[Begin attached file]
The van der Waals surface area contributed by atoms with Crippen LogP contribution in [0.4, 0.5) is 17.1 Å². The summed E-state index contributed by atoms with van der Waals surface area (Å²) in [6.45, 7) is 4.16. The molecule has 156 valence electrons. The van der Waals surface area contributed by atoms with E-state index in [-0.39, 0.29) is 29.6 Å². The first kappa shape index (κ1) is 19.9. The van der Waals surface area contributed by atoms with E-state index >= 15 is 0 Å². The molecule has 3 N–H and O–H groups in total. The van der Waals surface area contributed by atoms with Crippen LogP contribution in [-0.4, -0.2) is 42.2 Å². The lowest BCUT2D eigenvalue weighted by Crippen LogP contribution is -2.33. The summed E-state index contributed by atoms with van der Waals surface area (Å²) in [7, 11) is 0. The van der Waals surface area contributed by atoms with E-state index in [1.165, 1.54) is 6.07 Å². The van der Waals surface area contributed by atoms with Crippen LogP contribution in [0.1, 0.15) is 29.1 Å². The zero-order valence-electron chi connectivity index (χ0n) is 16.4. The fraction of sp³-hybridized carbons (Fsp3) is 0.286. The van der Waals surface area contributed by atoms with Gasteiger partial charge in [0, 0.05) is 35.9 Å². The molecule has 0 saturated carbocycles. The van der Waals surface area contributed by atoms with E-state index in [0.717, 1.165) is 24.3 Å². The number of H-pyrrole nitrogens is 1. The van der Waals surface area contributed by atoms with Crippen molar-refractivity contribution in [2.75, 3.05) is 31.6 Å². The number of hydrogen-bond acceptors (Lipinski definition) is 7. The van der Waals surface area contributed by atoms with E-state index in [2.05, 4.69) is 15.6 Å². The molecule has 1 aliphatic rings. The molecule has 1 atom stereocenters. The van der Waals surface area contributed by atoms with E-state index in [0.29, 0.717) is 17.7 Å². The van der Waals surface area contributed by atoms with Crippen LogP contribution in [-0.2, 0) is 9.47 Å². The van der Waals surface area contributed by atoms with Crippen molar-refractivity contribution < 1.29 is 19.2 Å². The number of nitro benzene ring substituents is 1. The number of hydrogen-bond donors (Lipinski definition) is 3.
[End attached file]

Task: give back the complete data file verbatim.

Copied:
The van der Waals surface area contributed by atoms with Crippen LogP contribution in [0.4, 0.5) is 17.1 Å². The summed E-state index contributed by atoms with van der Waals surface area (Å²) in [6.45, 7) is 4.16. The molecule has 156 valence electrons. The van der Waals surface area contributed by atoms with E-state index in [-0.39, 0.29) is 29.6 Å². The first kappa shape index (κ1) is 19.9. The van der Waals surface area contributed by atoms with E-state index >= 15 is 0 Å². The molecule has 3 N–H and O–H groups in total. The van der Waals surface area contributed by atoms with Crippen LogP contribution in [-0.4, -0.2) is 42.2 Å². The lowest BCUT2D eigenvalue weighted by Crippen LogP contribution is -2.33. The summed E-state index contributed by atoms with van der Waals surface area (Å²) in [7, 11) is 0. The van der Waals surface area contributed by atoms with E-state index in [1.165, 1.54) is 6.07 Å². The van der Waals surface area contributed by atoms with Crippen LogP contribution in [0.1, 0.15) is 29.1 Å². The zero-order valence-electron chi connectivity index (χ0n) is 16.4. The fraction of sp³-hybridized carbons (Fsp3) is 0.286. The van der Waals surface area contributed by atoms with Gasteiger partial charge in [0, 0.05) is 35.9 Å². The molecule has 0 saturated carbocycles. The van der Waals surface area contributed by atoms with E-state index in [0.717, 1.165) is 24.3 Å². The number of H-pyrrole nitrogens is 1. The van der Waals surface area contributed by atoms with Crippen molar-refractivity contribution in [2.75, 3.05) is 31.6 Å². The number of hydrogen-bond acceptors (Lipinski definition) is 7. The van der Waals surface area contributed by atoms with E-state index in [2.05, 4.69) is 15.6 Å². The molecule has 1 aliphatic rings. The molecule has 1 atom stereocenters. The van der Waals surface area contributed by atoms with E-state index in [0.29, 0.717) is 17.7 Å². The van der Waals surface area contributed by atoms with Crippen LogP contribution in [-0.2, 0) is 9.47 Å². The van der Waals surface area contributed by atoms with Crippen molar-refractivity contribution < 1.29 is 19.2 Å². The number of nitro benzene ring substituents is 1. The number of hydrogen-bond donors (Lipinski definition) is 3.